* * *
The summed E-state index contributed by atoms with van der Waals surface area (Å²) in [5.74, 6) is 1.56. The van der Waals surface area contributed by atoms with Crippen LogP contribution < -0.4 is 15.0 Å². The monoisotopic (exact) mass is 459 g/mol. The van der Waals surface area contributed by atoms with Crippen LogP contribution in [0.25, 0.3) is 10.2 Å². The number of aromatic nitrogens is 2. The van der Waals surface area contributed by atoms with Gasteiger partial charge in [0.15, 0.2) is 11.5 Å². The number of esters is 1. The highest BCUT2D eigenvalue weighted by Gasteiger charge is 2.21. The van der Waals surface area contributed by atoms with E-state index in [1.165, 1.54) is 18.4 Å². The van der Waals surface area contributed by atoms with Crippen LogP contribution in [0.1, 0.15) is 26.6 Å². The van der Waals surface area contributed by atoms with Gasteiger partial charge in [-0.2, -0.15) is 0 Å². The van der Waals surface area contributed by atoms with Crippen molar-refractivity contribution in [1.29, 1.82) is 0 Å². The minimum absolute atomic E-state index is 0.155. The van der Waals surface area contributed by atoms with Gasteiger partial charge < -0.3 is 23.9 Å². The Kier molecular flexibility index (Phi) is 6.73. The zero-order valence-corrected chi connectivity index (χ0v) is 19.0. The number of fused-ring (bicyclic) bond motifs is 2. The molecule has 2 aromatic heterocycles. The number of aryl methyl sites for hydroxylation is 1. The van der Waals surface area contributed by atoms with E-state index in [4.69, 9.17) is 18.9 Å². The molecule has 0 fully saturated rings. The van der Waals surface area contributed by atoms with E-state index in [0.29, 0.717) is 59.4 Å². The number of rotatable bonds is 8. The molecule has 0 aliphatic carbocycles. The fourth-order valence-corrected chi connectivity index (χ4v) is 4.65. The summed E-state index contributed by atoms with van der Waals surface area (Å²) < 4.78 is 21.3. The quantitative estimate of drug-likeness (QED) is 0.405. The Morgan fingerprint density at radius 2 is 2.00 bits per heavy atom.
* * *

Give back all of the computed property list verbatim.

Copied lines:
The summed E-state index contributed by atoms with van der Waals surface area (Å²) in [5.74, 6) is 1.56. The van der Waals surface area contributed by atoms with Crippen LogP contribution < -0.4 is 15.0 Å². The monoisotopic (exact) mass is 459 g/mol. The van der Waals surface area contributed by atoms with Crippen LogP contribution in [0.25, 0.3) is 10.2 Å². The number of aromatic nitrogens is 2. The van der Waals surface area contributed by atoms with Gasteiger partial charge in [0.15, 0.2) is 11.5 Å². The number of esters is 1. The highest BCUT2D eigenvalue weighted by Gasteiger charge is 2.21. The van der Waals surface area contributed by atoms with E-state index in [1.165, 1.54) is 18.4 Å². The van der Waals surface area contributed by atoms with Crippen LogP contribution in [0.1, 0.15) is 26.6 Å². The van der Waals surface area contributed by atoms with Gasteiger partial charge in [-0.2, -0.15) is 0 Å². The van der Waals surface area contributed by atoms with Crippen molar-refractivity contribution in [1.29, 1.82) is 0 Å². The minimum absolute atomic E-state index is 0.155. The van der Waals surface area contributed by atoms with Gasteiger partial charge < -0.3 is 23.9 Å². The Kier molecular flexibility index (Phi) is 6.73. The zero-order valence-corrected chi connectivity index (χ0v) is 19.0. The number of fused-ring (bicyclic) bond motifs is 2. The molecule has 2 aromatic heterocycles. The number of aryl methyl sites for hydroxylation is 1. The van der Waals surface area contributed by atoms with E-state index in [4.69, 9.17) is 18.9 Å². The molecule has 0 fully saturated rings. The van der Waals surface area contributed by atoms with E-state index in [0.29, 0.717) is 59.4 Å². The number of rotatable bonds is 8. The molecule has 0 aliphatic carbocycles. The fourth-order valence-corrected chi connectivity index (χ4v) is 4.65. The summed E-state index contributed by atoms with van der Waals surface area (Å²) < 4.78 is 21.3. The quantitative estimate of drug-likeness (QED) is 0.405. The Morgan fingerprint density at radius 2 is 2.00 bits per heavy atom.